CRJ2, Menorca Spain, 2011

CRJ2, Menorca Spain, 2011


On 9 April 2011, an Air Nostrum Bombardier CRJ 200 landed at Menorca in daylight and good visibility on closed runway 01L which was parallel to 01R, the one for which landing clearance had been given. The explanation given by the pilot was that the wrong runway had been programmed into the FMS. The subsequent investigation found that all aspects of the notification and implementation of the runway closure had been in order and that crew error was the only cause.

Event Details
Event Type
Flight Conditions
Flight Details
Type of Flight
Public Transport (Passenger)
Flight Origin
Actual Destination
Take-off Commenced
Flight Airborne
Flight Completed
Phase of Flight
Location - Airport
Non Precision Approach
Data use error, Distraction, Manual Handling, Procedural non compliance, Spatial Disorientation
Damage or injury
Non-aircraft damage
Non-occupant Casualties
Off Airport Landing
Causal Factor Group(s)
Aircraft Operation
Safety Recommendation(s)
Aircraft Operation
Investigation Type


On 9 April 2011, a Bombardier CRJ 200 being operated by Air Nostrum on a scheduled domestic passenger flight from Madrid to Menorca was inadvertently landed at destination on closed runway 01L instead of the parallel runway 01R for which landing clearance had been given and acknowledged. Maintenance activity was under way but the personnel involved, who only became aware of the approaching aircraft at the last moment, were not affected. The paved surface used was clear of obstructions, the landing performed was normal and the aircraft was undamaged.


An Investigation was carried out by the CIAAIC. It was noted that both pilots were experienced overall and on the aircraft type involved. It was found that all aspects of the notification and implementation of the runway closure had been in order, including the presence of 10 white painted ‘X’ marks to the prescribed specification on the paved surface.

The closed runway on which the landing had been made was found to have been out of use since 10 February for major maintenance. On the day of the occurrence, it was almost ready for return to service which was at that time scheduled for four days later. It was noted that the view from the VCR did not permit a controller to readily distinguish between the closely spaced approach tracks to runways 01L and 01R. It was also noted that the main runway at the airport was 01L, with 01R only being used in the event that 01L was not available. There was no Instrument Landing System (ILS) facility transmitting for runway 01L

The Automatic Terminal Information Service (ATIS) received by the flight crew had advised CAVOK conditions with very light winds and runway 19L in use but when the crew requested a landing in the opposite direction to shorten the approach, ATC agreed that once the aerodrome was in sight, visual positioning to that effect would be approved and this had subsequently occurred.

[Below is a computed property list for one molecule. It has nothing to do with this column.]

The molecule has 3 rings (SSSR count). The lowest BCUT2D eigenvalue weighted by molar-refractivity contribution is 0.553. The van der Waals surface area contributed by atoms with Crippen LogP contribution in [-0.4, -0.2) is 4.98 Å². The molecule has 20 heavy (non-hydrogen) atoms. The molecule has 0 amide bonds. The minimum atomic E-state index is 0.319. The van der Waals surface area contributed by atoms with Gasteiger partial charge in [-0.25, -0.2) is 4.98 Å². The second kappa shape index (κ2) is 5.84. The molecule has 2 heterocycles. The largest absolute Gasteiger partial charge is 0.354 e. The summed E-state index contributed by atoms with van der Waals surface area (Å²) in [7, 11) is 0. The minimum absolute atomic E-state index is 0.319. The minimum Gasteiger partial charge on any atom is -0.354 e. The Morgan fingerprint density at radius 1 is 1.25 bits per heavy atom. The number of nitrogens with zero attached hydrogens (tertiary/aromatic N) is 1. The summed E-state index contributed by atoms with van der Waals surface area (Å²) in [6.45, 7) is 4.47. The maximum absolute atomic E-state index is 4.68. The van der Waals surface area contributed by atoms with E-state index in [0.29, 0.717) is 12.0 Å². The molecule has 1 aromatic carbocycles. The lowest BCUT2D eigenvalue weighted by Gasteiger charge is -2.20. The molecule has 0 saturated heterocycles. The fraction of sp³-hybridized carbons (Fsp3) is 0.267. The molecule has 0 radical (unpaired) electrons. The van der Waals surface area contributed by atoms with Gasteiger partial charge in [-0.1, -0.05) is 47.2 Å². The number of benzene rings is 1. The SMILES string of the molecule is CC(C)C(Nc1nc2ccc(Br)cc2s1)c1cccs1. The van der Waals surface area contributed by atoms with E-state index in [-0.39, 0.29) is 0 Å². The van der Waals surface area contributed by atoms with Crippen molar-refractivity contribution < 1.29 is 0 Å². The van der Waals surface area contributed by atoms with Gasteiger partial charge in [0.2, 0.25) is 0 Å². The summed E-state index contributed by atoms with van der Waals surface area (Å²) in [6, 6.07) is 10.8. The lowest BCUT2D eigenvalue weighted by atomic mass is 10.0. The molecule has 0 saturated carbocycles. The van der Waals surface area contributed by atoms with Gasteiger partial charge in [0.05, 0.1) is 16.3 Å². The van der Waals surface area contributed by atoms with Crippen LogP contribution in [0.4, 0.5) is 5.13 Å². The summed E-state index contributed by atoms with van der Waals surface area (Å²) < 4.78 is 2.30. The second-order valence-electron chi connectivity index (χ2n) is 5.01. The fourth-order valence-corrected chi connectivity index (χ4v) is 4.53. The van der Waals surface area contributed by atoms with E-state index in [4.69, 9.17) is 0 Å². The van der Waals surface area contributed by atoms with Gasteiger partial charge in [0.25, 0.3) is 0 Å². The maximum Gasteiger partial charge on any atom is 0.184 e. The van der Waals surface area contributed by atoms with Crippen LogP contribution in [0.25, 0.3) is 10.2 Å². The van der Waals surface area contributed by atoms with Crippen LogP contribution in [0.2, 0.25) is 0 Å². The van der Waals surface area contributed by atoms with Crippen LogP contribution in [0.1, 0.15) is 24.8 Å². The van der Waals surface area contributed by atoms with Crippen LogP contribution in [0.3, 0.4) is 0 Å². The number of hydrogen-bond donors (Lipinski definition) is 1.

At the time of the unauthorised landing, there were two workers installing runway edge lights, as well as a vehicle alongside the runway. They were not affected – although neither worker was aware of the approaching aircraft until the last moment because they were facing in the opposite direction and used to aircraft noise arising from use of the adjacent runway.

The flight crew advised having had no awareness of their error until they found that the exits from the runway which they had used were all blocked by barriers. They stated that they had not seen any of the 10 white ‘X’ markings on the runway and confirmed that they attributed their error to entering runway 01L into the FMS and then following that guidance to the closed runway.

The formal statement of Causes by the Investigation was that:

“The incident resulted from the crew’s entering of the data for the closed runway, 01L, into the FMS computer by mistake, despite having information in the flight dispatch documentation warning that the runway normally in use was closed. The aircraft was guided to runway 01L and the crew, not noticing the runway-closed markings, landed on it.”

One Safety Recommendation was issued as a result of the Investigation as follows:

  • that Air Nostrum enhance its procedures for handling those circumstances in which the airports where it normally operates are in unusual configurations. [REC 19/12]

The Final Report IN-010/2011 was approved on 25 July 2012 and an English language version subsequently made available.

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